Tammy Mondrage lost her job because of cutbacks in America’s coal industry.
Mondrage worked as a nurse at a high school in Southwestern Virginia. In June, school board officials cancelled more than 40 positions, including hers, for budgetary reasons.
“The budget cuts came because of the loss of the coal industry,” she said.
Tammy Mondrage lives in the community of Steinman, Virginia. Steinman was named for the Steinman Brothers, who operated a coal mine in the area about 100 years ago. Over the years, the coal industry has kept unemployment levels down and helped pay for schools and other government services.
But that is changing.
A year ago, Tammy Mondrage’s husband David lost his job with the Paramont Coal Company. Their son, Zachary, also lost his job at Paramont.
Stronger environmental rules, lower oil prices and demand for cleaner energy led to reduced coal production. The production levels fell 10 percent just in the one year, 2014-2015.
“When I was growing up, everybody was a coal miner’s kid,” said Tammy Mondrage. “That is what this community was. That is what everybody knew. It was big.”
The question of what the future should be for the coal industry is an issue in the United States elections.
The Republican Party has nominated businessman Donald Trump as its candidate for president. Trump has said he would cancel rules designed to reduce rising temperatures in Earth’s atmosphere. Many of those rules were created during the presidency of Barack Obama.
Trump blames Obama administration policies for the coal industry’s problems. And he thinks things will worsen if Hillary Clinton becomes president.
Trump said the coal mines “will be gone if she gets elected.”
Clinton is the candidate of the Democratic Party. She has said environmental rules are needed to reduce pollution linked to climate change. But she also wants to help retrain coal workers and make sure they do not lose earnings during their retirement years.
“I firmly believe that if you spent your life keeping the lights on for our country, we can’t leave you in the dark,” Clinton said.
Some coal towns are trying to make changes to deal with lost coal industry jobs.
Cleveland is a small town in Virginia’s coal country. The town had four food stores, banks, a hotel and a train station in the 1950s.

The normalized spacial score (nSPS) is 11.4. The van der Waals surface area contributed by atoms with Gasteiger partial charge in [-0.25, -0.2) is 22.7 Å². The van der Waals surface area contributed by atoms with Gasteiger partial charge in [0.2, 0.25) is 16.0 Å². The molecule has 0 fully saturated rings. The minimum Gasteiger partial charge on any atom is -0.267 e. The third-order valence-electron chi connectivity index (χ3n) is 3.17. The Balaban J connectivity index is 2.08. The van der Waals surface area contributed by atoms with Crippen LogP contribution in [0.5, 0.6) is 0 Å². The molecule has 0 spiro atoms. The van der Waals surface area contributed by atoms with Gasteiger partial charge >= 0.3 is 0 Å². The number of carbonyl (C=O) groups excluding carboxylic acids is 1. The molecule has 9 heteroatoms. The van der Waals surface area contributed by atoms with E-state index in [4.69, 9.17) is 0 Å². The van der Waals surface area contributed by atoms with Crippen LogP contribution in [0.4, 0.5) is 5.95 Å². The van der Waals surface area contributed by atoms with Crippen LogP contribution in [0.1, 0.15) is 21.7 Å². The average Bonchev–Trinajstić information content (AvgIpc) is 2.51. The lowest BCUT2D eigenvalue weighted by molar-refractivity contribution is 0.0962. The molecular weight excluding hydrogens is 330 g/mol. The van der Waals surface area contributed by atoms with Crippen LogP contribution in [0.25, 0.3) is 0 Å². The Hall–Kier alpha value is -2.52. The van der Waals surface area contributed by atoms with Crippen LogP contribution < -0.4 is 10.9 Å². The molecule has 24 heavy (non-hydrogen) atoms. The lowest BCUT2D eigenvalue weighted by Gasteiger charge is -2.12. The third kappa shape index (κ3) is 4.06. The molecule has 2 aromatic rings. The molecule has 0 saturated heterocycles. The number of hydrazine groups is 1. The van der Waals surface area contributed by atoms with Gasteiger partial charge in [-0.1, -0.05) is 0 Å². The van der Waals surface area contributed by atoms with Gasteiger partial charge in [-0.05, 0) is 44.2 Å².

None remain. And all of the town’s schools have closed, said Cleveland Mayor David Sutherland.
But Cleveland did not lose its picturesque mountain trails. A river continues to run through the town. Recently, a rental store for rafting and boating opened up near the Town Hall. Sutherland said Cleveland sees a future with tourism.
The nearby town of Haysi has been working to make its buildings nicer looking for tourists. It is replacing old windows and doors and painting the downtown buildings.
Zachary Mondrage, who lost his coal industry job at Paramont Coal Company, is joining the move from coal to tourism. He is studying for a new job in outdoor tourism.
“The reason why I decided to get into this is because I have always been an outdoor enthusiast as far as hunting, fishing and just being outdoors and enjoying it,” he said. “And I thought that would be a great career opportunity to get into.”
I’m Bruce Alpert.
Nadeem Yaqub reported this story for VOANews. Bruce Alpert adapted the story for Learning English. George Grow was the editor.
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Words in this Story
nurse – n. a person who is trained to care for sick or injured people
enthusiast – n. a person who enjoys something very much
opportunity – n. an amount of time or a situation in which something can be done
picturesque – adj. very pretty or charming: like a painted picture
rafting – n. the activity of traveling down a river on a raft
tourism – n. the activity of traveling to a place for fun and enjoyment
downtown – adj. of or related to the center of a city